Juvenile Law Center, along with private attorneys David Acker and Dennis Elisco, filed this brief to the Superior Court of Pennsylvania on behalf of Jordan Brown, an eleven-year-old charged with the murder of his stepmother.  The trial court had denied Jordan’s decertification to the juvenile justice system, holding that in order to demonstrate his amenability to treatment within the juvenile system, he had to first take responsibility for the offense. If convicted in the adult system, Jordan will receive a mandatory life without parole sentence and will be the youngest person in the country tried as an adult.  This brief argued that the trial court’s interpretation of the transfer statute (42 Pa.C.S. § 6322) requiring Jordan’s confession at the pre-adjudicatory decertification hearing in order to demonstrate his ability to be rehabilitated in the juvenile system, was in violation of Jordan’s right against self-incrimination and rights to due process and fundamental fairness under both the Pennsylvania and United States Constitutions.  

An amicus brief filed by the Campaign for Youth Justice, Campaign for the Fair Sentencing of Youth and attorneys from Baker McKenzie, argued that the trial court failed to consider developmental research confirming that children are more amenable to treatment and rehabilitation.  The brief also provided a historical overview of the Pennsylvania juvenile justice system and demonstrated that the juvenile system is better equipped to try Jordan and provide rehabilitation and treatment to Jordan if found delinquent. The adult system would provide severe consequences to Jordan.  Finally, amici argued that there is consensus among other states and the international community that disfavors trying youth as young as Jordan as adults.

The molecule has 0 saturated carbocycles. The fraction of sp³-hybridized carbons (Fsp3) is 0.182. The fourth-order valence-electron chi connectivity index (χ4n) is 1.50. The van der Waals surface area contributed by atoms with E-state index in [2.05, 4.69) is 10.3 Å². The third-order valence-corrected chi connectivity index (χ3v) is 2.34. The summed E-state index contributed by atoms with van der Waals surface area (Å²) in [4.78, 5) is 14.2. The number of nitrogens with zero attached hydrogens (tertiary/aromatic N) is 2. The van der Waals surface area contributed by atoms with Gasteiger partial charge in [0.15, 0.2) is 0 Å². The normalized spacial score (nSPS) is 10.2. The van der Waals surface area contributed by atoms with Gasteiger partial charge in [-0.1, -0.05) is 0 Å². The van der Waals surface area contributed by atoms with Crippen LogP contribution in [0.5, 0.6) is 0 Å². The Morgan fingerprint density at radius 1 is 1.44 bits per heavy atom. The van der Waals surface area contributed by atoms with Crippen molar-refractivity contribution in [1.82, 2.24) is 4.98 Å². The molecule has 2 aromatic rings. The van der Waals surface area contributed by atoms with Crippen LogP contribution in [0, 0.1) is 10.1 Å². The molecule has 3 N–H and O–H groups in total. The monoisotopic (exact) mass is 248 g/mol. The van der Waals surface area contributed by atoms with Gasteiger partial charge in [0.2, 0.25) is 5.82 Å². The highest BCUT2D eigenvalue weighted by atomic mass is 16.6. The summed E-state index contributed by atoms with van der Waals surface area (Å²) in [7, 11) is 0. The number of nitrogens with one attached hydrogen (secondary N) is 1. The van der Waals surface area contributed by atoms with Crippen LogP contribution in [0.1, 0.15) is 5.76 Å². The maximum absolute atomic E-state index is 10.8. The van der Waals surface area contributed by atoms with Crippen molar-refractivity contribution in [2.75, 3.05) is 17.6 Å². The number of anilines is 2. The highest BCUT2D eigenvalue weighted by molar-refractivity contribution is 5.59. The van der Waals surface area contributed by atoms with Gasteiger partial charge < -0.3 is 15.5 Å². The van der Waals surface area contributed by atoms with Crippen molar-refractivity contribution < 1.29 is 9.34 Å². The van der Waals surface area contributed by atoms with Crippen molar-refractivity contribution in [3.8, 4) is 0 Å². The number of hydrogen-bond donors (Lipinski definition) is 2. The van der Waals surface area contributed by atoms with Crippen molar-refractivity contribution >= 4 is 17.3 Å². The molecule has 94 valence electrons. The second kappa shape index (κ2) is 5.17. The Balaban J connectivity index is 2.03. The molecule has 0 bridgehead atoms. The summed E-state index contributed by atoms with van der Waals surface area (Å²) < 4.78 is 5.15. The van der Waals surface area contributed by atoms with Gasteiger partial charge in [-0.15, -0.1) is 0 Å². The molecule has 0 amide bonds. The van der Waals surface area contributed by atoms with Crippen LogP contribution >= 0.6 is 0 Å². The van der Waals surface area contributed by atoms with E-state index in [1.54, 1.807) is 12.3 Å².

Like you, I will be standing by to read media reports to see if the hearing holds any surprises. Please return to this Diary post later in the day for more news.


As far as I can see from the news reports out of Pittsburgh, nobody pulled a rabbit out of the hat today.

The Superior Court judges asked good questions of the lawyers on both sides of the case. Based on reports from people who were at the hearing, the judges seemed to direct their sharpest questions at Mr. Carusone, who seemed caught up short in answering them, particularly questions related to whether Jordan’s Fifth Amendment rights against self-incrimination were violated by Judge Dominick Motto. They wondered aloud, and described their concerns as “troubling,” about whether Jordan would have been forced to give up his Fifth Amendment right to remain silent in order to be certified as a juvenile. Unbeknownst to Mr. Carusone, Ms. Rosado had been involved in a case upon which the state had based its absurd logic–Commonwealth of Pennsylvania v. Davis–and Ms. Rosado was able to authoritatively demonstrate to the judges that the state had interpreted this case backwards. In a highly unusual move, one of the judges publicly complimented Ms. Rosado on the quality of her presentation.